Yesterday a few things happened altogether that made it a memorable day. I went to Te Papa to see the exhibition on Pompeii, I went to the Town Hall with my mother to hear Simon Schama, and a storm passed through town. In the dark, weird bit of my mind that likes to find connections, I woke up this morning and decided that all of these things were emblematic of something quite grand, and something quite small.
The reason that I started thinking this is that when I read Richard’s blog he had written about the storm, and when I read Fflur’s blog she had also written about the storm, and I realised that we had all shared a moment in a larger event.
When the storm came I was driving along the Petone Esplanade and I noticed that water was getting sucked up off the surface of the sea and whipped up into low, dark clouds shortly before a rolling bank of wind and sand and beach towels slammed into the side of my car. It had a slightly surreal quality. There were two girls on the Petone beach running about trying to gather what remained of their belongings, and cyclists cowering behind trees and public toilets, and a sudden switching on of lights and windscreen wipers on all the cars on the road. All the dull day was suddenly sharpened into a memorable moment.
By the time our little group of cars had made the motorway I couldn’t see beyond my bonnet. There were cars stopped along the road, and one car had simply given up and was parked in the passing lane with its hazard lights blinking feebly. Later, National Radio quietly informed me that every fire engine in the region was out dealing with roofs and trees and the police had taken 200 calls.
It reminded me of waking once, in the middle of the night, in my old bedroom in Karori. There was thunder, and the thunder in the bowl of Karori Park rolls, and reveberates around the hills like a kettle drum finale in a Beethoven symphony. For a second when I woke up in the pitch black with these huge, terrifying sounds I felt pure terror, as if the end of the world had come, as if the sky and the Earth were being torn apart. It lasted for a second but I remember it 15 years later quite clearly. I think it is the closest I have come to understanding completely the medieval vision of the Apocalypse, or knowing what it must be like to live in the instant before the onslaught of some grand disaster.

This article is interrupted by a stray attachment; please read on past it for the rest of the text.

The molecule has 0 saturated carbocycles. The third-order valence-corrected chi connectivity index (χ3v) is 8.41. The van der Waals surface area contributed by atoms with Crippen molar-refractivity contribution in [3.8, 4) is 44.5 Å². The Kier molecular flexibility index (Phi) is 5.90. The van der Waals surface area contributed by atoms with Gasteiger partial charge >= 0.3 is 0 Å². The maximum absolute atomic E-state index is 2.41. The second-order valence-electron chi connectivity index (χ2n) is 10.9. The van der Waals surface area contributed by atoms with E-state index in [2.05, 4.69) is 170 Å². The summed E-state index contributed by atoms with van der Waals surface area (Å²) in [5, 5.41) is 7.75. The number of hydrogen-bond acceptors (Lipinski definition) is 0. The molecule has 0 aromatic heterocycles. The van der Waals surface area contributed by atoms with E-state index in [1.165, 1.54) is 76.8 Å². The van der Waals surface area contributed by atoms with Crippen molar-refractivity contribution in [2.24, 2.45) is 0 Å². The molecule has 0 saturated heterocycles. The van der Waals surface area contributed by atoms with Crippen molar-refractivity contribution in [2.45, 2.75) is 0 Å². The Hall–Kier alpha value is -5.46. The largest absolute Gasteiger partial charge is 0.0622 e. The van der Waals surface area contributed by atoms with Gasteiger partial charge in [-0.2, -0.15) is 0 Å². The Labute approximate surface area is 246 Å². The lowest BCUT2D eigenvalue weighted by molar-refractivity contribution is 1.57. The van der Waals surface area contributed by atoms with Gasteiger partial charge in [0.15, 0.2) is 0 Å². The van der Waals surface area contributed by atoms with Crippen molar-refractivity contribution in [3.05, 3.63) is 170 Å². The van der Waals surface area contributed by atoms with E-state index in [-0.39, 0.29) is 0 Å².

We took our Classics class to the Pompeii exhibition at Te Papa. We sat and watched the 3D film of the dramatic event in 79AD, we looked at the artifacts in the display cases, and we listened to our guide explain a little of the society of Rome. For me though the most affecting part of the exhibition were the plaster casts of the people who perished. I have seen photos of these people and animals before, but standing a foot from them was quite moving.
It must have been an extraordinary moment on the original dig when they decided to pour plaster into one of these pockets of air they kept discovering in the layers of hardened ash in Pompeii and found that it was the shape of a person. The details are chilling and upsetting. A dog chained to the wall straining to keep it’s head above the rising ash, and the folds of cloth clutched to the mouth of a woman. By far the most emotional cast though was the man and the woman found together. The man was lying flat on his back, he looked by the shape of him to be a bit passed middle age with a little paunch. His head was against the side of a woman, who was sitting up a little on her side with her hand resting gently on his head.
The hand of that woman resting on that man stirred me up. The students were elsewhere, and I was able to push back a tear without them noticing.
In the tail of the storm I tried to drive to the Town Hall to hear Simon Schama. Town was grid locked. Eventually I had to abandon my car in a park down by New World on Chaffers Street and run. I got there with two minutes to spare. My mother was waiting in the foyer with a whole group of people anxiously texting their delayed companions.
We found a seat near the back and shortly afterwards Sean Plunkett and Simon Schama ambled out onto the stage to a very warm welcome. I was surprised to find that Mr Schama was a very funny, and a very warm speaker. He even told us a joke (“A Catholic priest, a baptist, and a rabbi go into the forest to convert a bear…”). Amongst the many things discussed there was one that dominated quite a bit of the discussion: the idea that the big, epic narratives of history can be accessed through the small, personal stories of those who lived in those times. Schama said that when he wrote Citizens about the French Revolution he was interested in the big idea of how a society can suddenly become so politicized, because he kept reading about people who had lived through the revolution, whose private lives had suddenly been forced up against this massive, dangerous force. How had they coped?
The final question from the floor was from a young man who was a design student. He was rather awkward and gushing. He said how he’d had a hard time at school because of dyslexia, but how he had watched over and over Schama’s History of Britain series and how much it had meant to him. He asked what place he thought the teaching of History had in schools.
Storytelling. If we don’t have our stories we don’t have much Schama replied, and then he quoted Auden. History is, in part, “breaking bread with the dead”, sitting down with the people of the past and listening to them and finding our bonds. I like that. Telling stories and breaking bread.
You can talk about the storm as a meterological event, or you can share stories. You can study Pompeii as a vulcanologist or you can feel pity and compassion for the people who died there.
The hand of the woman on the man let me break some bread.